It’s South Korea’s oldest car manufacturer, with a history stretching back more than 60 years, yet in the UK it is hardly known, trailing compatriots Kia and Hyundai by a considerable distance.
SsangYong’s registrations have hit four figures just four times over the past decade, although 2015 will be its best-ever annual performance.
While most of those sales have been its rather heavy-duty vehicles, in recent years the company has moved into rugged-looking MPVs, SUVs and pick-up – what it calls ‘lifestyle utility vehicles’.
Its corporate slogan, if not particularly catchy, is straight to the point: ‘no-nonsense vehicles from Korea.’
The company’s wider reputation and brand awareness have been somewhat handicapped by two things: a name that does not trip easily off a non-Korean tongue, and some frankly rather ugly-duckling vehicle styling.
The inscrutable company badge does not exactly help either, said to represent both hands around the world, and also dragon’s wings: the name SsangYong derives from the Korean for ‘two dragons’.
Nevertheless, SsangYong is riding (relatively) high in 2015, and will the end the year with twice as many registrations as it did in 2014. UK bosses have agreed a target of 6,000 or more for next year, and optimistically predict more than triple that by the end of the decade.
Fleet is playing a bigger role in the sales mix: retail historically accounted for 90% of registrations; this year the proportion has fallen to 60%. Remove rental and captives, and SsangYong will sell around 850 cars to fleet and Motability, up 140% on 2014.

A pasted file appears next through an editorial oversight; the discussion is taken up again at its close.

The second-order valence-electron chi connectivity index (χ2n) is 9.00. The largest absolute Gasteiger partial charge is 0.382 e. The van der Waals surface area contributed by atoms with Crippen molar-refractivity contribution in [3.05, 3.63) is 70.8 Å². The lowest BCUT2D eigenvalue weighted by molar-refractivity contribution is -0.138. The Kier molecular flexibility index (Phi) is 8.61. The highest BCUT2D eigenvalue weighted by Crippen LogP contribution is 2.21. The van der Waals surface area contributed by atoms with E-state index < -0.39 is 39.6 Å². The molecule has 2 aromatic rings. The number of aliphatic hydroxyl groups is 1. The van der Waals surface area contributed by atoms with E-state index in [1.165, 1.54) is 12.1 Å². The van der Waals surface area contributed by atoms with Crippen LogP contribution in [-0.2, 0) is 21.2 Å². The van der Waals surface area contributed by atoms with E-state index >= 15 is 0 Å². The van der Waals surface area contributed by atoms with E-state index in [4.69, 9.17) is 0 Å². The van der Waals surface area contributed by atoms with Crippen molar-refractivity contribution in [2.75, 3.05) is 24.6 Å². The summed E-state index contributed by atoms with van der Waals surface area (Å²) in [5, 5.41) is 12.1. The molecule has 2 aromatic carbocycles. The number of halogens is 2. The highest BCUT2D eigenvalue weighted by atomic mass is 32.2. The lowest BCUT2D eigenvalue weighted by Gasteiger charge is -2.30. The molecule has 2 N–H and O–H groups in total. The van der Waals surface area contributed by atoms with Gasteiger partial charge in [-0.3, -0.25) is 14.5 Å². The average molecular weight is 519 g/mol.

It has cars to appeal to utilitarian fleets looking for cost-efficiency, although its engines are behind the curve in terms of performance and fuel consumption. However, it’s the dealer network that requires most work if fleets and leasing companies are to be convinced to invest in the brand.
SsangYong is addressing this issue. Four years ago, it had just 37 UK dealers. That has now risen to 60, with more being recruited and a plan to reach more than 70 during 2016.
The UK distribution company remains tiny though, with just 14 permanent staff at Koelliker UK, headed by the energetic and ebullient CEO Paul Williams. He has had the role for eight years and is something of an expert in Asian manufacturers, having previously been managing director of Kia Motors UK, MD of Daihatsu UK and sales and marketing director at Mitsubishi Motors UK.
Williams feels the time is now ripe to put more time and resource into targeting the corporate sector.
“We spent so many years being abused and a laughing stock for selling the ‘ugliest car in the world’ with our Rodius, and yet the people who bought it loved it,” he says.
“So with the new model two years ago we renamed it the Turismo, and that has been a positive move forward. We have a good range with the Rexton, Turismo, Korando, Korando Sports and now the Tivoli. With this line-up and new models coming we have an aspiration to sell 20,000 cars a year in the UK by 2020.”
To put that into context, it would put SsangYong on a par with the likes of Dacia, Jaguar and Mitsubishi.
Williams recognises that fleet will need to play a major part in SsangYong’s growth aspirations, but he is candid about the scale of the task.